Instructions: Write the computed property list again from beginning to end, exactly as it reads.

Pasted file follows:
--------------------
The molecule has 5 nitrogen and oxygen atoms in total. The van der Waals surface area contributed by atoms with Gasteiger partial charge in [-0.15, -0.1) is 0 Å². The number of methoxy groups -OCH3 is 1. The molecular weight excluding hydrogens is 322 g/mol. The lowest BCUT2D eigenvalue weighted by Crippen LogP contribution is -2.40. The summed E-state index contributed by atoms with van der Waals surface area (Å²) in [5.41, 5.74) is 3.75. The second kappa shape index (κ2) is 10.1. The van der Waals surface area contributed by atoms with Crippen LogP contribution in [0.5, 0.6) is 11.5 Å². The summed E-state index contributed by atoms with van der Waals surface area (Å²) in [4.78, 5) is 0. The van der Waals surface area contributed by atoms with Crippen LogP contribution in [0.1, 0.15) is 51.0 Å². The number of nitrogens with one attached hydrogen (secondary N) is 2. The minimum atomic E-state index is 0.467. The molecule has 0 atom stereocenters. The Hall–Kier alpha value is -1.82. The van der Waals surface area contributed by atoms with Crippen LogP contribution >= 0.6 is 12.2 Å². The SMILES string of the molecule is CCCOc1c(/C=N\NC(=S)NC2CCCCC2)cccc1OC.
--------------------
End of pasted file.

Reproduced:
The molecule has 5 nitrogen and oxygen atoms in total. The van der Waals surface area contributed by atoms with Gasteiger partial charge in [-0.15, -0.1) is 0 Å². The number of methoxy groups -OCH3 is 1. The molecular weight excluding hydrogens is 322 g/mol. The lowest BCUT2D eigenvalue weighted by Crippen LogP contribution is -2.40. The summed E-state index contributed by atoms with van der Waals surface area (Å²) in [5.41, 5.74) is 3.75. The second kappa shape index (κ2) is 10.1. The van der Waals surface area contributed by atoms with Crippen LogP contribution in [0.5, 0.6) is 11.5 Å². The summed E-state index contributed by atoms with van der Waals surface area (Å²) in [4.78, 5) is 0. The van der Waals surface area contributed by atoms with Crippen LogP contribution in [0.1, 0.15) is 51.0 Å². The number of nitrogens with one attached hydrogen (secondary N) is 2. The minimum atomic E-state index is 0.467. The molecule has 0 atom stereocenters. The Hall–Kier alpha value is -1.82. The van der Waals surface area contributed by atoms with Crippen LogP contribution >= 0.6 is 12.2 Å². The SMILES string of the molecule is CCCOc1c(/C=N\NC(=S)NC2CCCCC2)cccc1OC.